Chamberlain loved the aquatic elements. Reflecting pools flanked the entrance to the house. A huge pool surrounded by a moat surrounded the house and extended under one wall into the great hall. This allowed people to swim inside and outside the house. (This would not be allowed by current building codes.)


There was a restaurant-style kitchen, billiard room, gym, and redwood sauna. There was also a detailed X-Rated piece in a 1972 Lifearticle: “A five-sided chamber, its “floor” a circular waterbed, eight feet in diameter, covered in black French rabbit fur. Custom corner sofas in purple velvet fill the space from the bed to the walls. Purple velvet covers the wall and ceiling lit with tiny bulbs like stars. A timed light bounces a spectrum of colors around the room, lending an atmosphere of outer space to the set.


Wilt was a staunch Republican who fell for Richard Nixon in 1968 and 1972. His Bel-Air neighbors included Ronald Reagan, Elizabeth Taylor and Alfred Hitchcock. Wilt craved privacy, but tourists often showed up asking for a personal tour. He allowed his house to be photographed for the media to appease public curiosity.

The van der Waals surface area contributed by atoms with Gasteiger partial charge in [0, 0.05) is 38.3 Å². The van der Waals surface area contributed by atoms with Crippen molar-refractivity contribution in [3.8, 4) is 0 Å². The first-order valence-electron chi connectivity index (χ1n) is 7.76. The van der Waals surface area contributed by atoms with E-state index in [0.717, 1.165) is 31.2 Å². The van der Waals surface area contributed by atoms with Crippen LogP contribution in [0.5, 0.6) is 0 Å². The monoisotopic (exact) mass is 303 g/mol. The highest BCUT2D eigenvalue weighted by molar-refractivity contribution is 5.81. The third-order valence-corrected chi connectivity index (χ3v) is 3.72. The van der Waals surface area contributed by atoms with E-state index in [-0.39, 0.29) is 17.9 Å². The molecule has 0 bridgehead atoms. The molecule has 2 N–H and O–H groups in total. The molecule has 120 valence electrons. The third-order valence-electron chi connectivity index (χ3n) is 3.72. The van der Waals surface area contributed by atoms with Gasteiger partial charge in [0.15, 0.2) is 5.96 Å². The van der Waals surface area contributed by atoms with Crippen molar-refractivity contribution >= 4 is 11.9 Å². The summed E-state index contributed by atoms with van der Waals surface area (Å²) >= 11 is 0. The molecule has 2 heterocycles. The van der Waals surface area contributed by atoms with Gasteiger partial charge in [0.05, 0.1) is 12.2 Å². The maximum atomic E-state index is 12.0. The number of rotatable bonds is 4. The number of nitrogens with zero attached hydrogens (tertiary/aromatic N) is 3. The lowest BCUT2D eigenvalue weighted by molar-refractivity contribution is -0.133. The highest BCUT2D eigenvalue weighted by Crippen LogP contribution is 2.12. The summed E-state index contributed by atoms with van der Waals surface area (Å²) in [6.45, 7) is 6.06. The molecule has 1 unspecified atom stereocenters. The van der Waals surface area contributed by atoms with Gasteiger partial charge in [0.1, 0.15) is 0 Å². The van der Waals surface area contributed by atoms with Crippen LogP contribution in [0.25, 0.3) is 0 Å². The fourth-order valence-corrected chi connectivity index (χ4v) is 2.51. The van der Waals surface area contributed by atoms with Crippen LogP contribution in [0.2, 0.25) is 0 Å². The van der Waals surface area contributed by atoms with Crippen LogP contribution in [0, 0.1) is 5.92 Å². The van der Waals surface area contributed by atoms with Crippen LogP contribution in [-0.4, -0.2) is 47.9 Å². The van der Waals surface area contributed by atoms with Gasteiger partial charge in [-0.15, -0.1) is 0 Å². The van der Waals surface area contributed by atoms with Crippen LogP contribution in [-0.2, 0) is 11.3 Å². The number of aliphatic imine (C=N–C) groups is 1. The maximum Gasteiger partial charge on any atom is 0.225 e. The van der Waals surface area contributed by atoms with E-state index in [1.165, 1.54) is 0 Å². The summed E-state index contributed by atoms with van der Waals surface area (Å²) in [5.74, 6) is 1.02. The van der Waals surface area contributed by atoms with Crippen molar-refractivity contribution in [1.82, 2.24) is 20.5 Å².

Wilt’s basketball accomplishments are legendary. He scored 100 points in a game, had 55 rebounds in a game, averaged 50 points per game for a season, and was never foul. He currently holds 72 NBA records. Former NBA star Johnny Kerr shared a story about Wilt’s power on the court. “Once Wilt got mad at me and dunked the ball so hard it went over the edge with such force that it broke my toe when it hit the ground. I was embarrassed to do let everyone know that I had a broken toe from one of Wilt’s dunks, so I went to the other end of the field, acted like I was tripping, grabbed my toe and I left the game.


In 1973, rumors persisted that Wilt was running out of money to pay for his new home. He left the Lakers to play for the San Diego Conquistadors in the fledgling ABA. His new team paid him $600,000 a year as a player/coach (his Lakers salary was $250,000). The Lakers sued him for breach of contract preventing him from playing in the ABA, although he was cleared to coach.


Chamberlain wrote about his home in his autobiography Wilt: Like any other 7ft black millionaire who lives next door. “It’s good to let people know you have money. It’s a natural thing to want to have a big car, a nice house and a nice suit when many times you’ve been deprived of them and really wanted them. When you can afford it, you can be a bit flamboyant about it.


In 1999, Wilt died in bed of heart failure at age 63. The house has had two owners since his death. The first were the show business couple George and Maria Semple. The second was a Russian investor who had no idea who Chamberlain was. The home has been remodeled several times and currently has six bedrooms and eight bathrooms on 9,395 square feet. The home was put on the market in 2018 for $18 million. Four years later, it’s still available for a discounted price of $11.9 million.

[ad_2]
Source link

Raymond I. Langston